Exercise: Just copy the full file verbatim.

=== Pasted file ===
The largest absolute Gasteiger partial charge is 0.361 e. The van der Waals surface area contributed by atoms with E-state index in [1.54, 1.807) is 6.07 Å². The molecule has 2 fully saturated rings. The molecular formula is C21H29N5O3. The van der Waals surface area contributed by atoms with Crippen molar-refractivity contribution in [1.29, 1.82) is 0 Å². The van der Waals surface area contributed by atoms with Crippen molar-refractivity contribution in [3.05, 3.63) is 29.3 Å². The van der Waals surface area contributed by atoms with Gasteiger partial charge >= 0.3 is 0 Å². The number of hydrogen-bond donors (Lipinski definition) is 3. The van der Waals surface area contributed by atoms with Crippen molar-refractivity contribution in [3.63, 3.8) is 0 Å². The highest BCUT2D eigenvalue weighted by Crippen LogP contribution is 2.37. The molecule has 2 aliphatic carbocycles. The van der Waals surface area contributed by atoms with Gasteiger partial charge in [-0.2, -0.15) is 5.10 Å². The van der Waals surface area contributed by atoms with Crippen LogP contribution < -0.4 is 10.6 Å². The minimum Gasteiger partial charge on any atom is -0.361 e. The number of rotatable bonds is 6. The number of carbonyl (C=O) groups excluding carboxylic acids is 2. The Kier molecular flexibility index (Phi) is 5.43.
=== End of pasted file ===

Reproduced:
The largest absolute Gasteiger partial charge is 0.361 e. The van der Waals surface area contributed by atoms with E-state index in [1.54, 1.807) is 6.07 Å². The molecule has 2 fully saturated rings. The molecular formula is C21H29N5O3. The van der Waals surface area contributed by atoms with Crippen molar-refractivity contribution in [1.29, 1.82) is 0 Å². The van der Waals surface area contributed by atoms with Crippen molar-refractivity contribution in [3.05, 3.63) is 29.3 Å². The van der Waals surface area contributed by atoms with Gasteiger partial charge >= 0.3 is 0 Å². The number of hydrogen-bond donors (Lipinski definition) is 3. The van der Waals surface area contributed by atoms with Crippen molar-refractivity contribution in [3.63, 3.8) is 0 Å². The highest BCUT2D eigenvalue weighted by Crippen LogP contribution is 2.37. The molecule has 2 aliphatic carbocycles. The van der Waals surface area contributed by atoms with Gasteiger partial charge in [-0.2, -0.15) is 5.10 Å². The van der Waals surface area contributed by atoms with Crippen LogP contribution < -0.4 is 10.6 Å². The minimum Gasteiger partial charge on any atom is -0.361 e. The number of rotatable bonds is 6. The number of carbonyl (C=O) groups excluding carboxylic acids is 2. The Kier molecular flexibility index (Phi) is 5.43.